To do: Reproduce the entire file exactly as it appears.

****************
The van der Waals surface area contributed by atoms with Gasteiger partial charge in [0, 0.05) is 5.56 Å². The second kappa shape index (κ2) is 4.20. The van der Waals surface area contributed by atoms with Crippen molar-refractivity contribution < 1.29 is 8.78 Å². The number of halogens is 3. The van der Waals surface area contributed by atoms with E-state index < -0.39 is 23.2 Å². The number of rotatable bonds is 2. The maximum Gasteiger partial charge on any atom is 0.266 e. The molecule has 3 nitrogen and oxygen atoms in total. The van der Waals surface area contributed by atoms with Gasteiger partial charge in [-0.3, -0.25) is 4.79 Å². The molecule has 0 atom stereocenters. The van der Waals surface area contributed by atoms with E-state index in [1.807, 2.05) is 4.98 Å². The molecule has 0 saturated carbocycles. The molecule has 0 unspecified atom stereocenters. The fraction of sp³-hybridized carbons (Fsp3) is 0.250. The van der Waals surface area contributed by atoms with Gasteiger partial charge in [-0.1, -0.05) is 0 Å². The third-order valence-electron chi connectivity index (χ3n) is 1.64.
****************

The van der Waals surface area contributed by atoms with Gasteiger partial charge in [0, 0.05) is 5.56 Å². The second kappa shape index (κ2) is 4.20. The van der Waals surface area contributed by atoms with Crippen molar-refractivity contribution < 1.29 is 8.78 Å². The number of halogens is 3. The van der Waals surface area contributed by atoms with E-state index < -0.39 is 23.2 Å². The number of rotatable bonds is 2. The maximum Gasteiger partial charge on any atom is 0.266 e. The molecule has 3 nitrogen and oxygen atoms in total. The van der Waals surface area contributed by atoms with Gasteiger partial charge in [-0.3, -0.25) is 4.79 Å². The molecule has 0 atom stereocenters. The van der Waals surface area contributed by atoms with E-state index in [1.807, 2.05) is 4.98 Å². The molecule has 0 saturated carbocycles. The molecule has 0 unspecified atom stereocenters. The fraction of sp³-hybridized carbons (Fsp3) is 0.250. The van der Waals surface area contributed by atoms with Gasteiger partial charge in [-0.1, -0.05) is 0 Å². The third-order valence-electron chi connectivity index (χ3n) is 1.64.